• Setting a green standard in the community creates more jobs. These jobs support a shared transition to a more sustainable and resilient society. In fact, the Institute for Local Self-Reliance reports that industries engaged in sorting and processing recyclable material employ 10 times more people than traditional waste disposal firms do.
  • People tend to feel a sense of social pressure to participate in recycling themselves if they see that it is encouraged in buildings around their community.
  • The same social pressure applies to keeping public spaces clean. Visitors and guests are more likely to use recycling and waste receptacles properly if the environment around them is litter-free, and the options of waste, recycling, and organics are provided.

Environmental Impact

The need for action to help save our planet becomes more crucial every day, and the pressure on architects to innovate is more intense than ever. One of the most effective ways for a building design to have a major impact is to expand collection beyond waste by including recycling and organics, while also communicating the program effectively.

By now you’re likely familiar with the main environmental benefits of recycling, but here’s a recap of what encouraging recycling in your next design can do for our planet:

  • Recycling helps to reduce the pollution caused by waste as harmful chemicals and greenhouse gasses are often released from plastics and other recyclable materials in landfill sites
  • Recycling reduces the need for raw materials so that the rainforests can be preserved, allowing natural habitats to remain safe.
  • Large amounts of energy are used when making products from raw materials. Recycling requires much less energy and therefore helps to preserve natural resources.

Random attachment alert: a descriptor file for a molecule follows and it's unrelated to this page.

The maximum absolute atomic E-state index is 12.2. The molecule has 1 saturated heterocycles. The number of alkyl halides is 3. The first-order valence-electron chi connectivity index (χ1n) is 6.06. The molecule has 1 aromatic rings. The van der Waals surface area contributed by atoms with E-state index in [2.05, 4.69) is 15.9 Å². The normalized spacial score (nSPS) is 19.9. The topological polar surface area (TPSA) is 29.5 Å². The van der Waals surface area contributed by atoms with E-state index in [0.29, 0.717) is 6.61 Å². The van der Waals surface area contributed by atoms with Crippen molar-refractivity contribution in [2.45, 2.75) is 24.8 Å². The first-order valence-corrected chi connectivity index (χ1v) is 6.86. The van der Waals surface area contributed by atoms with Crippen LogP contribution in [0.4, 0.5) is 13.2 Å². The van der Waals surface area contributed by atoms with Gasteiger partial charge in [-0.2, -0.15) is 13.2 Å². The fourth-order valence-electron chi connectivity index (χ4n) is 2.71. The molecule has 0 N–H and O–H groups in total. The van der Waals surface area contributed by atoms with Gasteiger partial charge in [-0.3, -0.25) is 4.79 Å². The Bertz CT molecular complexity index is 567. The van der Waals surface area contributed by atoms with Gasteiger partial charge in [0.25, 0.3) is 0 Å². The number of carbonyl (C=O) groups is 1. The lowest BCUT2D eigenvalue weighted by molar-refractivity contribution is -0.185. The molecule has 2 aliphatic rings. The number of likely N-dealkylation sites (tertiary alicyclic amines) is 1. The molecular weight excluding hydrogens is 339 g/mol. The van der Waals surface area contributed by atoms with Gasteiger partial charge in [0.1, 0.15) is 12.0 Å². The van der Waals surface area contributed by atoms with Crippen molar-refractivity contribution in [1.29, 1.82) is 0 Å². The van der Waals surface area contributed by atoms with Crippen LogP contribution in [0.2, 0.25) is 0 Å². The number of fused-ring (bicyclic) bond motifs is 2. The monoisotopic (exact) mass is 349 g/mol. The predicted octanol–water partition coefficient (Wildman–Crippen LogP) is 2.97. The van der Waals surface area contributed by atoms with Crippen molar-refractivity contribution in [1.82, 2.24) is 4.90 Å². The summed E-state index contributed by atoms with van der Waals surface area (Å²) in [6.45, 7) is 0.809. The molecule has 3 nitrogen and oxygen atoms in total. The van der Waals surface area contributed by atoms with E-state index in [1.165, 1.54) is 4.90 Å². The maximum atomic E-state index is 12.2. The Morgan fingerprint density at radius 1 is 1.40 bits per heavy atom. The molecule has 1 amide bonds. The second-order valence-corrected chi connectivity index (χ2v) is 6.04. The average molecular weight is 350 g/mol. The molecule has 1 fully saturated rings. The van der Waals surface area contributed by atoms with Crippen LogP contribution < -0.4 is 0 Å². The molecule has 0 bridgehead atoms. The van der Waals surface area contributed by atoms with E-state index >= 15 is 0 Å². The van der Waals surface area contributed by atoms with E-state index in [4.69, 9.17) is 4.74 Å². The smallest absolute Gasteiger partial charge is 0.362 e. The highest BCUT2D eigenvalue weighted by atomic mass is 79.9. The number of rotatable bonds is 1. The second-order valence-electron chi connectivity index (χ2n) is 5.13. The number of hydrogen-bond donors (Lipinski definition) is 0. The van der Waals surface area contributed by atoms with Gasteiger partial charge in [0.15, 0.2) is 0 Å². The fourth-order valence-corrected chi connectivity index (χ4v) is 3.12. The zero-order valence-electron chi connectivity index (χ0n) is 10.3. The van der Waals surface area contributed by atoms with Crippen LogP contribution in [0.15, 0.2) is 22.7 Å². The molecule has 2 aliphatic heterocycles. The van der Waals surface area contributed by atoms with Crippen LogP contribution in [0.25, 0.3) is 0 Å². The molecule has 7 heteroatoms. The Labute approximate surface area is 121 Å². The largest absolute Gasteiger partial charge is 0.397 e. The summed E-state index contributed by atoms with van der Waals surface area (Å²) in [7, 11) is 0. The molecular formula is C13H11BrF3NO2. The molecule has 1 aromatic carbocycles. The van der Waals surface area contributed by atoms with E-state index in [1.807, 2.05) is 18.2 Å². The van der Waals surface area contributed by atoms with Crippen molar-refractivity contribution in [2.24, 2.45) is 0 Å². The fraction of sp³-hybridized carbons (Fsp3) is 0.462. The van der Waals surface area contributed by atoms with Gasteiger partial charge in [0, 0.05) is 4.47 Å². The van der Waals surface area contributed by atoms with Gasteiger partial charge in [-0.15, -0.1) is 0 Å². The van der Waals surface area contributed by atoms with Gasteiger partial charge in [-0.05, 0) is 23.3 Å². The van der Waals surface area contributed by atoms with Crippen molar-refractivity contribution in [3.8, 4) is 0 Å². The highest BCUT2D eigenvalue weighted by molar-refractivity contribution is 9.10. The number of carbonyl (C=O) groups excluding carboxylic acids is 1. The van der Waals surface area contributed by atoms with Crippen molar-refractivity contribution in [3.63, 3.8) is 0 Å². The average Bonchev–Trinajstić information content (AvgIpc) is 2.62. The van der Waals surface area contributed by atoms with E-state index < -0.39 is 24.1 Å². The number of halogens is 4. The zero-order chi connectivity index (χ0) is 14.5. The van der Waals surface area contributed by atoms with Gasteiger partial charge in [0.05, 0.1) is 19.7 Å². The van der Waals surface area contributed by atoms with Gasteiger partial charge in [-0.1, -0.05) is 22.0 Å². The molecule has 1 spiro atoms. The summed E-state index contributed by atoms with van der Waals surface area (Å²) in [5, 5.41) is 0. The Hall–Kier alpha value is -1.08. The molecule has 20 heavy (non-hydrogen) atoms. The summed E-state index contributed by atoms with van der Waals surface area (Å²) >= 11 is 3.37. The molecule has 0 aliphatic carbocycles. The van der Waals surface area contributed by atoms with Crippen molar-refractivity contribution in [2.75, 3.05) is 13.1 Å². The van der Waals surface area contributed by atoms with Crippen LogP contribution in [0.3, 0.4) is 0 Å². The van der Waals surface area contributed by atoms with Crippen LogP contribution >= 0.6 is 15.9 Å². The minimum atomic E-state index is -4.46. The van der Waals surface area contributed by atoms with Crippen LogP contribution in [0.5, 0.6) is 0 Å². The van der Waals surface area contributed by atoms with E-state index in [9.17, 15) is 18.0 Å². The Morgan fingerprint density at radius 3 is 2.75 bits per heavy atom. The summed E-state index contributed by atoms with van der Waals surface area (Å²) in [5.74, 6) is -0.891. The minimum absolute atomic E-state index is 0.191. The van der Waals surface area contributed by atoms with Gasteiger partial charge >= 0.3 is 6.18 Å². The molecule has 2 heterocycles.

Beyond these, the environmental benefits of recycling are plentiful, but have you considered the further benefits of including organics collection in your designs?

Some people believe that food will simply decompose once in the landfill, but this is not usually true. Diverting organic matter from the waste stream has many ecological benefits, including, but not limited to the following:

  • Reducing methane emissions, a greenhouse gas 21 times more potent than CO2.
  • Minimizing the formation of leachate, a toxic runoff which threatens ground and surface water.
  • Returning nutrients to soil, which both improves soil health and reduces the need for chemical fertilizers.
  • Boosts the ability of soil to retain water and decreases runoff.

Organics aside, landfills are a primary contributor to the greenhouse gas output of the United States. Decomposing garbage generates methane, which is about twenty times more effective than carbon dioxide at trapping heat in the Earth’s atmosphere, according to the Environmental Protection Agency. With that said, all the waste generated within a community ends up in landfills and has a direct negative impact on climate change.
As with any environmental change discussion, the common thought is that any of these efforts are just a drop in the bucket, however, your program designs have a much larger influence than you may think. Making these types of changes to your building’s waste management not only sets a standard for all other architects, but it also sets a positive example for every person who enters the building in the future, encouraging them to practice recycling and proper waste disposal in their everyday lives. Making changes to your building reflects your passion for the environment, and encourages potentially thousands of other people to re-consider their recycling habits.

Now that we’ve filled you in on the quick list of benefits, we’re confident that you will find further success in your own program improvements, and when you do, we hope you share it with us! We would love to hear your challenges, successes, and any other industry knowledge that you have to share so that we can continue to educate and update our resources for you and other architects in the future.

For more information on how to build an exceptional recycling program in your next architectural design, click here.